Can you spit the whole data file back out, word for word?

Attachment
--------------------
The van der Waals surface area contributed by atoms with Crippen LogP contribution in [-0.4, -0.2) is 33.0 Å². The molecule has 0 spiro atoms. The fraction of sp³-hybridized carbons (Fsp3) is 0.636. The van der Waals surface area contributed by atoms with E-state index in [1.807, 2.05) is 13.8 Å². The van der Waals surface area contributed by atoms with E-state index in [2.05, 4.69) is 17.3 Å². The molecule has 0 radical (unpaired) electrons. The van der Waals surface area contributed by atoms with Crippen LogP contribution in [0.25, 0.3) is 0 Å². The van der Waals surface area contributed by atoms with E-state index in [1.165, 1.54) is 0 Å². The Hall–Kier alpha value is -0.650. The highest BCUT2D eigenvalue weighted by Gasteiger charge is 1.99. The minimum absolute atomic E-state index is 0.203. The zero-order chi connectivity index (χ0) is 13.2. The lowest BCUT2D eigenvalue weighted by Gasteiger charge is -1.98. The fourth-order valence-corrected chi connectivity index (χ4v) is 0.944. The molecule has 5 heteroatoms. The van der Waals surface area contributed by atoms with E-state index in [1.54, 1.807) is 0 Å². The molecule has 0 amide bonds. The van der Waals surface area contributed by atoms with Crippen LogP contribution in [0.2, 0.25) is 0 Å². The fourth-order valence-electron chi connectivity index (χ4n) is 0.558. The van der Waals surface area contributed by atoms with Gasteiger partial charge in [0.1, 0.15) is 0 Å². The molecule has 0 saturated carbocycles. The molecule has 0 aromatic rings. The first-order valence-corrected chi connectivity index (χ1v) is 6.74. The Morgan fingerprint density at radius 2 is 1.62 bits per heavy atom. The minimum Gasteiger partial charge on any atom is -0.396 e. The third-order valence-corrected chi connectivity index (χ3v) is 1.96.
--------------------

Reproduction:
The van der Waals surface area contributed by atoms with Crippen LogP contribution in [-0.4, -0.2) is 33.0 Å². The molecule has 0 spiro atoms. The fraction of sp³-hybridized carbons (Fsp3) is 0.636. The van der Waals surface area contributed by atoms with E-state index in [1.807, 2.05) is 13.8 Å². The van der Waals surface area contributed by atoms with E-state index in [2.05, 4.69) is 17.3 Å². The molecule has 0 radical (unpaired) electrons. The van der Waals surface area contributed by atoms with Crippen LogP contribution in [0.25, 0.3) is 0 Å². The van der Waals surface area contributed by atoms with E-state index in [1.165, 1.54) is 0 Å². The Hall–Kier alpha value is -0.650. The highest BCUT2D eigenvalue weighted by Gasteiger charge is 1.99. The minimum absolute atomic E-state index is 0.203. The zero-order chi connectivity index (χ0) is 13.2. The lowest BCUT2D eigenvalue weighted by Gasteiger charge is -1.98. The fourth-order valence-corrected chi connectivity index (χ4v) is 0.944. The molecule has 5 heteroatoms. The van der Waals surface area contributed by atoms with E-state index in [1.54, 1.807) is 0 Å². The molecule has 0 amide bonds. The van der Waals surface area contributed by atoms with Crippen LogP contribution in [0.2, 0.25) is 0 Å². The fourth-order valence-electron chi connectivity index (χ4n) is 0.558. The van der Waals surface area contributed by atoms with Gasteiger partial charge in [0.1, 0.15) is 0 Å². The molecule has 0 saturated carbocycles. The molecule has 0 aromatic rings. The first-order valence-corrected chi connectivity index (χ1v) is 6.74. The Morgan fingerprint density at radius 2 is 1.62 bits per heavy atom. The minimum Gasteiger partial charge on any atom is -0.396 e. The third-order valence-corrected chi connectivity index (χ3v) is 1.96.